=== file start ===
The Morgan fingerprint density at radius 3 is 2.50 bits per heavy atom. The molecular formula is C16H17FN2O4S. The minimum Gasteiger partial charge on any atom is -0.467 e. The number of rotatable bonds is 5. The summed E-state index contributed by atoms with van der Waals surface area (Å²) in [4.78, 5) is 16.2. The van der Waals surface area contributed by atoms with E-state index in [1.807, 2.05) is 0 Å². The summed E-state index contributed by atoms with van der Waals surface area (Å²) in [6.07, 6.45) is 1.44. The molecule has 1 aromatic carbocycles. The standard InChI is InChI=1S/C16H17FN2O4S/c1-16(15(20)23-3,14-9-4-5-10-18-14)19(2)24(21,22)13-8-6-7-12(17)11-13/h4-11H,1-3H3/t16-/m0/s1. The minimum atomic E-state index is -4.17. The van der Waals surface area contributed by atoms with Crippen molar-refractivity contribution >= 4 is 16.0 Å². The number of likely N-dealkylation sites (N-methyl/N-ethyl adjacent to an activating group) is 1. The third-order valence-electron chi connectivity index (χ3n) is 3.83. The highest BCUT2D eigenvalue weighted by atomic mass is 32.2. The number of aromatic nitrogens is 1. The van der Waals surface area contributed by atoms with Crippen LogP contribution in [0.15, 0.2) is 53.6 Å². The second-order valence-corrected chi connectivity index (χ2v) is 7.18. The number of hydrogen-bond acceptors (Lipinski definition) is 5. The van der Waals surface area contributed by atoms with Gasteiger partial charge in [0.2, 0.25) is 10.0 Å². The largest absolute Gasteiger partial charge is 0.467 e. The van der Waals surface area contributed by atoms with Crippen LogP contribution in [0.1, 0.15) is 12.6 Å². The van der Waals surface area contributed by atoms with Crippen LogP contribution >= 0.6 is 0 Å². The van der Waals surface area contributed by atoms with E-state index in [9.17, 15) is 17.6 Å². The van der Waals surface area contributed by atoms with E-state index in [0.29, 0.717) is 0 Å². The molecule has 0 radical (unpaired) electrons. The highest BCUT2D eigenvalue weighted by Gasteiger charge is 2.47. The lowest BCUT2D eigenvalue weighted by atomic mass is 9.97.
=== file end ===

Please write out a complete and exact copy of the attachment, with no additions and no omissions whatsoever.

The Morgan fingerprint density at radius 3 is 2.50 bits per heavy atom. The molecular formula is C16H17FN2O4S. The minimum Gasteiger partial charge on any atom is -0.467 e. The number of rotatable bonds is 5. The summed E-state index contributed by atoms with van der Waals surface area (Å²) in [4.78, 5) is 16.2. The van der Waals surface area contributed by atoms with E-state index in [1.807, 2.05) is 0 Å². The summed E-state index contributed by atoms with van der Waals surface area (Å²) in [6.07, 6.45) is 1.44. The molecule has 1 aromatic carbocycles. The standard InChI is InChI=1S/C16H17FN2O4S/c1-16(15(20)23-3,14-9-4-5-10-18-14)19(2)24(21,22)13-8-6-7-12(17)11-13/h4-11H,1-3H3/t16-/m0/s1. The minimum atomic E-state index is -4.17. The van der Waals surface area contributed by atoms with Crippen molar-refractivity contribution >= 4 is 16.0 Å². The number of likely N-dealkylation sites (N-methyl/N-ethyl adjacent to an activating group) is 1. The third-order valence-electron chi connectivity index (χ3n) is 3.83. The highest BCUT2D eigenvalue weighted by atomic mass is 32.2. The number of aromatic nitrogens is 1. The van der Waals surface area contributed by atoms with Crippen LogP contribution in [0.15, 0.2) is 53.6 Å². The second-order valence-corrected chi connectivity index (χ2v) is 7.18. The number of hydrogen-bond acceptors (Lipinski definition) is 5. The van der Waals surface area contributed by atoms with Gasteiger partial charge in [0.2, 0.25) is 10.0 Å². The largest absolute Gasteiger partial charge is 0.467 e. The van der Waals surface area contributed by atoms with Crippen LogP contribution in [0.1, 0.15) is 12.6 Å². The van der Waals surface area contributed by atoms with Crippen LogP contribution >= 0.6 is 0 Å². The van der Waals surface area contributed by atoms with E-state index in [9.17, 15) is 17.6 Å². The van der Waals surface area contributed by atoms with E-state index in [0.29, 0.717) is 0 Å². The molecule has 0 radical (unpaired) electrons. The highest BCUT2D eigenvalue weighted by Gasteiger charge is 2.47. The lowest BCUT2D eigenvalue weighted by atomic mass is 9.97.